is presently its sole maintainer,
You can support him:
Recap and set the stage for the day with a few words on renderer programming
Try to run the game, but be told that our Visual Studio Community 2013 license "has gone stale"
Consider our options
Check for a build of Milton for Linux [see Resources, Milton]
Consider taking a poll
Try putting in our credentials
Run the game and note the problem imposed by the 2.5D world with respect to lighting
Consider making a voxelisation pass in order to give us some usable geometry
Blackboard: Looking up our lighting from a texture
Blackboard: Extending this texture sampling into three dimensions
Blackboard: Spherical harmonics and Fourier transform
Blackboard: Lighting Equation
handmade_opengl.cpp: Make CompilePeelComposite() not use the specular but only the diffuse coefficient, and run the game to see what that looks like
Blackboard: Specular and Diffuse
Blackboard: Texture encoding for the lighting
handmade_opengl.h: Add lighting data to the open_gl struct
handmade_platform.h: Enable DefaultRenderCommands() to set lighting settings
handmade_opengl.cpp: Enable OpenGLChangeToSettings() to create a lighting framebuffer
Consider the need for a different type of storage from the depth peels
handmade_platform.h: Add lighting data to the game_render_settings struct
handmade_opengl.cpp: Start to enable OpenGLChangeToSettings() to create a light texture
handmade_platform.h: Specify that the lighting data in game_render_settings is a power of 2
handmade_opengl.cpp: Finish enabling OpenGLChangeToSettings() to fully create a light texture
Blackboard: Consider storing three directional and one intensity value
hanmdade_opengl.cpp: Enable CreateFramebuffer() to handle floating point textures
Run the game with a floating point depth buffer
handmade_opengl.cpp: Try using GL_DEPTH_COMPONENT24 and run the game to see how that is
handmade_opengl.cpp: Set up CompilePeelComposite() to handle our new lighting texture encoding
Run the game to see the exact same thing
handmade_opengl.cpp: Make CompilePeelComposite() produce coloured light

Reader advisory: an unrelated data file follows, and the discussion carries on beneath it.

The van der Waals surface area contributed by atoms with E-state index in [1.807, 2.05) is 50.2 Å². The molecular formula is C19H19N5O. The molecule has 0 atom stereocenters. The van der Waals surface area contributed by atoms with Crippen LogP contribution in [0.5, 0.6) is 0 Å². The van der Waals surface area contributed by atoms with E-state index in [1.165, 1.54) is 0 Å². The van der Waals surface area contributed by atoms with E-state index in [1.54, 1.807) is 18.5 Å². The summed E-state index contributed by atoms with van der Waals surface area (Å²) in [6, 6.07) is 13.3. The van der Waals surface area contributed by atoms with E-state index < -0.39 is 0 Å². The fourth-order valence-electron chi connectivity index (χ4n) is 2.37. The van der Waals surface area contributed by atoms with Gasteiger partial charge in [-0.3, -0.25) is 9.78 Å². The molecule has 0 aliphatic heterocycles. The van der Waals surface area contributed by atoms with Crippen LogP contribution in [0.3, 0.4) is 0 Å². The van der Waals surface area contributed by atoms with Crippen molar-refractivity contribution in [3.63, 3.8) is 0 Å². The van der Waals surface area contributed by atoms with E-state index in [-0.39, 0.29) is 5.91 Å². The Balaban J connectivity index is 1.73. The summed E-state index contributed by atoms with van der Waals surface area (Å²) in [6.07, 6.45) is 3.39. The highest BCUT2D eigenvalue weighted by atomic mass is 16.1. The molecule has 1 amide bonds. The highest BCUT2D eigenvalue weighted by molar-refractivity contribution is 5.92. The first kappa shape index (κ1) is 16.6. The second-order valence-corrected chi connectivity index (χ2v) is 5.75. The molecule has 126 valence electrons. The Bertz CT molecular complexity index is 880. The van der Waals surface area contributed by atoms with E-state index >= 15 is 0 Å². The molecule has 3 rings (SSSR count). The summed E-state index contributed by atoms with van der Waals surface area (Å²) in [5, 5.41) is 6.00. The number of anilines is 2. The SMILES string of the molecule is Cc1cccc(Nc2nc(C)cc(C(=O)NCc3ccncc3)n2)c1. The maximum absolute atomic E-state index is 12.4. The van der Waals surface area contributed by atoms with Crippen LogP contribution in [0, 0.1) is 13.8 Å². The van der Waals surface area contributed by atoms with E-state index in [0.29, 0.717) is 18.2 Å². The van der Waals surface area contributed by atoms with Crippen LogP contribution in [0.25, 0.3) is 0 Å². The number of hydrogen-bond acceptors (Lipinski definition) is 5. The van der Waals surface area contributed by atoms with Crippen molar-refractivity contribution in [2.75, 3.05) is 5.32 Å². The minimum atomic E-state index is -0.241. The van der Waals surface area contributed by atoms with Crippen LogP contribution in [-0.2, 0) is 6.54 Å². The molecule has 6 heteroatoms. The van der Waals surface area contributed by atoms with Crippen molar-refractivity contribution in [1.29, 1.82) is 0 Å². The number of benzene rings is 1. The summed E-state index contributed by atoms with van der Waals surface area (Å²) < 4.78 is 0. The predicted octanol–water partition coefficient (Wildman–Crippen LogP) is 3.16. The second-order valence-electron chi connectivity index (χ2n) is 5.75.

Run the game to see that coloured light
insobot Q: 12 minutes into the main stream. 108 until Q&A. (based on NOTE)
Miblo Q: On a scale of 0-15, how disappointed are you that Visual Studio continued working as normal today?
desuused Q: Don't you find this lighting way too advanced for a 2.5D game?
uplinkcoder Q: Can I stream C => D conversion of Handmade Hero, without infringing on the copyright?
sharlock93 Q: How excited are you for Per's project?
sharlock93 Q: No, he is making an entire computer from scratch using FPGAs and hardware
Mention riskyfive's FPGA-based project
rupan3 Q: Will Jon ever do handamde compiler?
Miblo Q: It's actually miotatsu who's doing RISCY BUSINESS
cubercaleb Q: Short of the fact that most gamers use Windows, is there any reason to do most of the development on Windows?
ray_caster Q: Do you have any anecdotes of horrible debugging (CPU) experiences using Linux debuggers?
dmitsuki Q: Have you considered vscode over Visual Studio? Still Microsoft, but much more lightweight, and you get the visual studio debugger
ray_caster Q: Have you tried visual debugging using QT Creator? Does not seem to have the issues you describe, at least not for moderately large projects
dmitsuki Q: On windows. on Linux you don't get the vc++ debugger
Try Visual Studio Code [see Resources, Visual Studio Code]
cynokron Q: Reload
Reload Visual Studio Code
ionutcava Q: Open Folder -> select source folder
Have doubts about Visual Studio Code
desuused Q: I think in this particular case you're being dumb because you complain about a program you don't have experience in
desuused Q: Open folder code, add configuration for C++, add breakpoint wherever you want, start debugging
dmitsuki Q: Yeah, you can add more include directories
Gauge the single-stepping speed of Visual Studio Code
dandymcgee Q: Help -> Toggle Developer Tools
dmitsuki Q: You can view the disassembly
dmitsuki Q: But I think you have to debug with -exec disassembly
dmitsuki Q: If I recall correctly, it's in args
dandymcgee Q: "You can view disassembly in vscode using the -exec disassembly command in the debug console. Registers can be viewed the same way (-exec info registers)"
elim92 Q: Just disassembly is the command
desuused Q: You could try using command palette to look for disassembly (press Ctrl-Shift-P)
wgg25 Q: What's the reason behind checking out this atrocity of a program?
Plug Lysa and RemedyBD
fr0styninja Q: How do you feel after today's stream. We nearly switched to Linux and now you're looking for answers regarding a web editor on stackoverflow
ray_caster Q: Are you still tempted at moving the project to Linux?
AsafGartner Q: Don't forget to delete the .vscode folder that it created
Wrap it up